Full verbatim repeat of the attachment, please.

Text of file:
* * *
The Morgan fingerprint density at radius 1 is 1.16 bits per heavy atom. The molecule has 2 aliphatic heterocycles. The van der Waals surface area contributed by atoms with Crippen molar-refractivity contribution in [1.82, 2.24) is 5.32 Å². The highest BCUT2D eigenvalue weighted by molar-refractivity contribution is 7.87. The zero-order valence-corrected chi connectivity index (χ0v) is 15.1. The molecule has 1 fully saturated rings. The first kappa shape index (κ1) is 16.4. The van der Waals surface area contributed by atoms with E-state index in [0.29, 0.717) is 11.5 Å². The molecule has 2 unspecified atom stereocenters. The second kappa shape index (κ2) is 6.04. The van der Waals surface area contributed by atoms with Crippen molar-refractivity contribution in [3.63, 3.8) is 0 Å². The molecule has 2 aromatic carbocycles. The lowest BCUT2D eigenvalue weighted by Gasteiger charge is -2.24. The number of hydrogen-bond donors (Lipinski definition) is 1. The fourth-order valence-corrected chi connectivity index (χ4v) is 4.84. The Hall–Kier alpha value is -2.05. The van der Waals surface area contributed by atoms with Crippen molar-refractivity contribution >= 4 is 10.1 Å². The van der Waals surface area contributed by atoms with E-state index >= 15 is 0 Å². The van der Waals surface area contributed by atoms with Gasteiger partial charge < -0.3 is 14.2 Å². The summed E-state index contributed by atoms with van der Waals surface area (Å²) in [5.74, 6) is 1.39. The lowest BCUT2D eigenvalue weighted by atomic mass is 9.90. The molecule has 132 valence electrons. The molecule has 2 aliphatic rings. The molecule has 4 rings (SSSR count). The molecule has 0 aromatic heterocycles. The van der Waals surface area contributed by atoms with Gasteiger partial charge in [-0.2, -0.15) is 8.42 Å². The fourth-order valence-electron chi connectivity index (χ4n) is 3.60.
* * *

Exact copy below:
The Morgan fingerprint density at radius 1 is 1.16 bits per heavy atom. The molecule has 2 aliphatic heterocycles. The van der Waals surface area contributed by atoms with Crippen molar-refractivity contribution in [1.82, 2.24) is 5.32 Å². The highest BCUT2D eigenvalue weighted by molar-refractivity contribution is 7.87. The zero-order valence-corrected chi connectivity index (χ0v) is 15.1. The molecule has 1 fully saturated rings. The first kappa shape index (κ1) is 16.4. The van der Waals surface area contributed by atoms with E-state index in [0.29, 0.717) is 11.5 Å². The molecule has 2 unspecified atom stereocenters. The second kappa shape index (κ2) is 6.04. The van der Waals surface area contributed by atoms with Crippen molar-refractivity contribution in [3.63, 3.8) is 0 Å². The molecule has 2 aromatic carbocycles. The lowest BCUT2D eigenvalue weighted by Gasteiger charge is -2.24. The number of hydrogen-bond donors (Lipinski definition) is 1. The fourth-order valence-corrected chi connectivity index (χ4v) is 4.84. The Hall–Kier alpha value is -2.05. The van der Waals surface area contributed by atoms with Crippen molar-refractivity contribution >= 4 is 10.1 Å². The van der Waals surface area contributed by atoms with E-state index >= 15 is 0 Å². The van der Waals surface area contributed by atoms with Gasteiger partial charge < -0.3 is 14.2 Å². The summed E-state index contributed by atoms with van der Waals surface area (Å²) in [5.74, 6) is 1.39. The lowest BCUT2D eigenvalue weighted by atomic mass is 9.90. The molecule has 132 valence electrons. The molecule has 2 aliphatic rings. The molecule has 4 rings (SSSR count). The molecule has 0 aromatic heterocycles. The van der Waals surface area contributed by atoms with Gasteiger partial charge in [-0.2, -0.15) is 8.42 Å². The fourth-order valence-electron chi connectivity index (χ4n) is 3.60.